The noble Lord said that the report indicates that prisoners were locked up after this terrible explosion. Yes, that is true, in a situation which was terrible for all concerned, both staff and prisoners. However, action has been taken in the prison. For instance, psychologists have been appointed and put into place very quickly. A very great deal was done by the supportive services including the chaplaincy. In concluding what I am saying to the noble Lord, Lord Holme, I remind him that at the beginning of the Statement there was a tribute to staff which I believe was well deserved.

5 p.m.

Lord Blease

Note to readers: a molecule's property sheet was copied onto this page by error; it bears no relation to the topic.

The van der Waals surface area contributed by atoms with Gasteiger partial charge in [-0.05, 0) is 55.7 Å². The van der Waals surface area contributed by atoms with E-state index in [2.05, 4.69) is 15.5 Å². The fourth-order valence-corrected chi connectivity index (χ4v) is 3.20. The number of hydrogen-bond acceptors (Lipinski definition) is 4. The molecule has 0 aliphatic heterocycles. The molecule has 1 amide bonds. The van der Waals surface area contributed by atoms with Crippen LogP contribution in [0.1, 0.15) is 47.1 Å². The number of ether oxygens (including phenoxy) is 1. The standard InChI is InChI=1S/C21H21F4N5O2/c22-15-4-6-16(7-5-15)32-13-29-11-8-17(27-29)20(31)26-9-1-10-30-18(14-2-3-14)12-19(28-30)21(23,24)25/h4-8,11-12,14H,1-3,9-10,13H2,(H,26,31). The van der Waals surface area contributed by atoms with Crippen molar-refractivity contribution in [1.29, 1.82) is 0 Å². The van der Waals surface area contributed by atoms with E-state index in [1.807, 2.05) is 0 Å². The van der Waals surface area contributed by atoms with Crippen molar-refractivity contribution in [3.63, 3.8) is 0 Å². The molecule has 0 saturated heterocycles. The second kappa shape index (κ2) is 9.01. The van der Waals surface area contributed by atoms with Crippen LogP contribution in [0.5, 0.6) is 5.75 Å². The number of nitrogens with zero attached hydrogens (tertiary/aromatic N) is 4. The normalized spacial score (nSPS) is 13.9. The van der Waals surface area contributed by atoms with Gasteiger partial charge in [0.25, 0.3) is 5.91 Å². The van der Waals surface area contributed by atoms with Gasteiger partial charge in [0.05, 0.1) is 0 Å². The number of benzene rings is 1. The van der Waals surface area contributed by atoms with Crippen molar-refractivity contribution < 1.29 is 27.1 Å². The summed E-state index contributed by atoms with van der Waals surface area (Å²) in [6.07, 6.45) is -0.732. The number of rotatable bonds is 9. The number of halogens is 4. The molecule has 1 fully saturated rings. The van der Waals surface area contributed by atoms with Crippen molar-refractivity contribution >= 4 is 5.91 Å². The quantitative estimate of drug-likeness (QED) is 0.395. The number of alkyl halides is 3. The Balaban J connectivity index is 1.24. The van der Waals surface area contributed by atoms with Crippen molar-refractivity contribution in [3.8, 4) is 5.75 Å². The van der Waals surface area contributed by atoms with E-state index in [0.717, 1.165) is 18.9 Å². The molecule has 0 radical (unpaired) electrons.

My Lords, my remarks will be very brief. I have one question to put to the Minister, but first I should like to thank him for repeating the Statement and join with my noble friend Lord Prys-Davies, the noble Lord, Lord Holme, and the Minister in acknowledging the debt of gratitude we owe to the noble Viscount, Lord Colville. I am sure that all peaceful citizens in Northern Ireland who have been living in anxiety and fear also join with their thanks. I am certain that all those involved with the prison services, including the prison officers, the probation board, voluntary workers in the prisons and also prisoners and their families will welcome this timely report.